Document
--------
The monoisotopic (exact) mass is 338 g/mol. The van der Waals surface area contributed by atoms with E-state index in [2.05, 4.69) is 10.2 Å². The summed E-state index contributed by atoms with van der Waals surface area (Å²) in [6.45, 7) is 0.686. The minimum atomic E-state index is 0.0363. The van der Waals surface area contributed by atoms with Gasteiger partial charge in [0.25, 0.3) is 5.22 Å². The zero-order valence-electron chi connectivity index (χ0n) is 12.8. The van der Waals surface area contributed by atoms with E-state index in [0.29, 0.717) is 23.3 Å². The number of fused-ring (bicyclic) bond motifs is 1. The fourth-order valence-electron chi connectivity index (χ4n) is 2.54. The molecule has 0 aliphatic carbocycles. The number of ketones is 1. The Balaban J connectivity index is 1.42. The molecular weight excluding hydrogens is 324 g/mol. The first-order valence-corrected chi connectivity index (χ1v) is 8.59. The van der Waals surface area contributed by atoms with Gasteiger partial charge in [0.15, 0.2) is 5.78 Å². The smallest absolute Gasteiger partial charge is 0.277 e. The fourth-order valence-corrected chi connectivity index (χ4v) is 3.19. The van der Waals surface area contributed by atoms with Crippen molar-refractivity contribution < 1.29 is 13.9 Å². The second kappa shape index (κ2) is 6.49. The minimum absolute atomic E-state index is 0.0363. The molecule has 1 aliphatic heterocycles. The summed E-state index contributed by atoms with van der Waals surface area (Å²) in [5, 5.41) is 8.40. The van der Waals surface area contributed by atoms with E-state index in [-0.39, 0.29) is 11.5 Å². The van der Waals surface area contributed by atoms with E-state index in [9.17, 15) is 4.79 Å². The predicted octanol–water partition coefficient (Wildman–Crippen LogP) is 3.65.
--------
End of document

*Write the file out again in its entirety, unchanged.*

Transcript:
The monoisotopic (exact) mass is 338 g/mol. The van der Waals surface area contributed by atoms with E-state index in [2.05, 4.69) is 10.2 Å². The summed E-state index contributed by atoms with van der Waals surface area (Å²) in [6.45, 7) is 0.686. The minimum atomic E-state index is 0.0363. The van der Waals surface area contributed by atoms with Gasteiger partial charge in [0.25, 0.3) is 5.22 Å². The zero-order valence-electron chi connectivity index (χ0n) is 12.8. The van der Waals surface area contributed by atoms with E-state index in [0.29, 0.717) is 23.3 Å². The number of fused-ring (bicyclic) bond motifs is 1. The fourth-order valence-electron chi connectivity index (χ4n) is 2.54. The molecule has 0 aliphatic carbocycles. The number of ketones is 1. The Balaban J connectivity index is 1.42. The molecular weight excluding hydrogens is 324 g/mol. The first-order valence-corrected chi connectivity index (χ1v) is 8.59. The van der Waals surface area contributed by atoms with Gasteiger partial charge in [0.15, 0.2) is 5.78 Å². The smallest absolute Gasteiger partial charge is 0.277 e. The fourth-order valence-corrected chi connectivity index (χ4v) is 3.19. The van der Waals surface area contributed by atoms with Crippen molar-refractivity contribution < 1.29 is 13.9 Å². The second kappa shape index (κ2) is 6.49. The minimum absolute atomic E-state index is 0.0363. The molecule has 1 aliphatic heterocycles. The summed E-state index contributed by atoms with van der Waals surface area (Å²) in [5, 5.41) is 8.40. The van der Waals surface area contributed by atoms with E-state index in [-0.39, 0.29) is 11.5 Å². The van der Waals surface area contributed by atoms with E-state index in [9.17, 15) is 4.79 Å². The predicted octanol–water partition coefficient (Wildman–Crippen LogP) is 3.65.